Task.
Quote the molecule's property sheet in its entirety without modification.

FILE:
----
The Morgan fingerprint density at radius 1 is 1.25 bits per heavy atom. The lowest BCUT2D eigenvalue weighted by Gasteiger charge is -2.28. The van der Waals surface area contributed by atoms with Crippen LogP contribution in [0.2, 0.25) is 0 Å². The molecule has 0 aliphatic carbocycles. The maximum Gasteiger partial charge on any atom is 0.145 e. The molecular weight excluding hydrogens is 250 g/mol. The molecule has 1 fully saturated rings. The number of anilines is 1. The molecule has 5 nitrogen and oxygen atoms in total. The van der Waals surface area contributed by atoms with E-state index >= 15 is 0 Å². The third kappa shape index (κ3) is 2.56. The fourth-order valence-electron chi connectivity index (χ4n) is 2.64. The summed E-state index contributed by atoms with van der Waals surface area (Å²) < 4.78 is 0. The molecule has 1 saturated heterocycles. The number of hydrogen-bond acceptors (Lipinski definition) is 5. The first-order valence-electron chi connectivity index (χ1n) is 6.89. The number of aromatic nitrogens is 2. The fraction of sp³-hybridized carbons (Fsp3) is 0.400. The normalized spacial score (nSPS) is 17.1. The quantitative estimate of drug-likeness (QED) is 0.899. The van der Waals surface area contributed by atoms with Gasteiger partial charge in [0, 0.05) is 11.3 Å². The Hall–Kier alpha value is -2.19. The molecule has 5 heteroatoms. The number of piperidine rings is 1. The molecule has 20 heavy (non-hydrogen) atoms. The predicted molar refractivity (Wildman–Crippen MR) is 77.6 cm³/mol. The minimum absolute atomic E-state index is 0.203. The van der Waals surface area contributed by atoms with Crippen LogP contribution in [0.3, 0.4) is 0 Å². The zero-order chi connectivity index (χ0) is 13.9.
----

The Morgan fingerprint density at radius 1 is 1.25 bits per heavy atom. The lowest BCUT2D eigenvalue weighted by Gasteiger charge is -2.28. The van der Waals surface area contributed by atoms with Crippen LogP contribution in [0.2, 0.25) is 0 Å². The molecule has 0 aliphatic carbocycles. The maximum Gasteiger partial charge on any atom is 0.145 e. The molecular weight excluding hydrogens is 250 g/mol. The molecule has 1 fully saturated rings. The number of anilines is 1. The molecule has 5 nitrogen and oxygen atoms in total. The van der Waals surface area contributed by atoms with E-state index >= 15 is 0 Å². The third kappa shape index (κ3) is 2.56. The fourth-order valence-electron chi connectivity index (χ4n) is 2.64. The summed E-state index contributed by atoms with van der Waals surface area (Å²) < 4.78 is 0. The molecule has 1 saturated heterocycles. The number of hydrogen-bond acceptors (Lipinski definition) is 5. The first-order valence-electron chi connectivity index (χ1n) is 6.89. The number of aromatic nitrogens is 2. The fraction of sp³-hybridized carbons (Fsp3) is 0.400. The normalized spacial score (nSPS) is 17.1. The quantitative estimate of drug-likeness (QED) is 0.899. The van der Waals surface area contributed by atoms with Gasteiger partial charge in [0, 0.05) is 11.3 Å². The Hall–Kier alpha value is -2.19. The molecule has 5 heteroatoms. The number of piperidine rings is 1. The molecule has 20 heavy (non-hydrogen) atoms. The predicted molar refractivity (Wildman–Crippen MR) is 77.6 cm³/mol. The minimum absolute atomic E-state index is 0.203. The van der Waals surface area contributed by atoms with Crippen LogP contribution in [0.3, 0.4) is 0 Å². The zero-order chi connectivity index (χ0) is 13.9.